I don’t know exactly where it happens when you’re driving east down William Cannon road. But I know that after you pass Manchaca the scenery starts to change. And even though I’ve lived this experience personally, it still surprises me every week when I drive from my home in west Austin to teach my program to my kids at Mendez Middle School. Rolling green lawns shift to a waxy bland landscape. Flourishing businesses transition into pawn shops, liquor stores, and instant loan servicing places. And the thing I always think about is awareness.
Our ability to move forward in life hinges on what we know. If you don’t know, you don’t know. If you haven’t seen it, you don’t know. If you’ve never been in an elevator, it’s a little overwhelming to take one up three stories and apply for a job. If you can’t imagine having never been in an elevator…you don’t know.
By the time you reach Pleasant Valley Road (and it’s not — pleasant) and make a left, you might as well be living in a
different city. And things look different here. My kid will go to middle school next year for the first time. But she won’t see this every day. Police presence (and it’s needed!) is an integrated part of these children’s existence. It’s weaved into their communities, their schools, and their understanding of the way the world works.
And often, too often, these kids are making difficult choices. The weight of poverty is crippling. It is a driving factor in their decisions. We (as a society) say to ourselves, they have opportunities. This is America. Anyone can accomplish anything. Well, yes. Kind of.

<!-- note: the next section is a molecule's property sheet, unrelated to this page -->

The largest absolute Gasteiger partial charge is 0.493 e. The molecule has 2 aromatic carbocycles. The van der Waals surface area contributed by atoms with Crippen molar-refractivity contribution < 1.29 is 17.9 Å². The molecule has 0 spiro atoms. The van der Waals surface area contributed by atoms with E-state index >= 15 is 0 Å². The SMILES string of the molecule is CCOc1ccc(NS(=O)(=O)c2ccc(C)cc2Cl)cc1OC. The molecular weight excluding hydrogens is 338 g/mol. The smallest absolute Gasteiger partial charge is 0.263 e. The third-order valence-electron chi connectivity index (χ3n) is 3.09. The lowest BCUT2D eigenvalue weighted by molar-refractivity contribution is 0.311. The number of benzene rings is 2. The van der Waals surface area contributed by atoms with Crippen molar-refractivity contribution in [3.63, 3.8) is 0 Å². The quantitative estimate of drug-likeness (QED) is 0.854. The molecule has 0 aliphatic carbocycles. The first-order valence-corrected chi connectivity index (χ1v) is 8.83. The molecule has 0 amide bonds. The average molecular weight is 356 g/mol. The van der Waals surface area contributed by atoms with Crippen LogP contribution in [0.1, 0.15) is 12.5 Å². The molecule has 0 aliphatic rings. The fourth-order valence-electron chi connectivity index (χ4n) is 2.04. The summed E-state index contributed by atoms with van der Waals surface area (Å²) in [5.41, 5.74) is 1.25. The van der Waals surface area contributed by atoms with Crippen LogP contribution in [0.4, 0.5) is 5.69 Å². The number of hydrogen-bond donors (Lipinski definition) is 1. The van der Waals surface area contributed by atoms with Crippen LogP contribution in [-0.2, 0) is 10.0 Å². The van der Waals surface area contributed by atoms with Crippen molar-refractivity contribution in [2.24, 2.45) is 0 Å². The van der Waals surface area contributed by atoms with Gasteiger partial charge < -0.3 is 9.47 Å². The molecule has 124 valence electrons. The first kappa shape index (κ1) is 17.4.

But not really. Not always.
I was 13 years old when I got my first real job. Work literally saved my life. It was the first thing in my world that taught me I had any value. Some people think that’s a sad story. And parts of it are sad. I grew up in poverty. I dangled from the thin thread that held me over a confusing world with what felt like no options. Work saved me. And it was horrible work. Cleaning toilets. And I was grateful for it. And I resented it. A big bundle of conflicting emotions for a kid to handle, made easier by a rumbling stomach.
Later in my life I would be rescued by real work. Meaningful work. Work that taught me how to bring value to an hour. Work that paid me enough to live. Allowed me to develop a creative voice and set the stage for me to eventually, slowly, gradually, finish my education, create a stable economic foundation and have the privilege of living in west Austin where I get to get into my car that runs well, drive (on a full gas tank with a full stomach) to my kids off of Pleasant Valley road and notice how things look different here.
I am grateful down to my toes. I’m also compelled.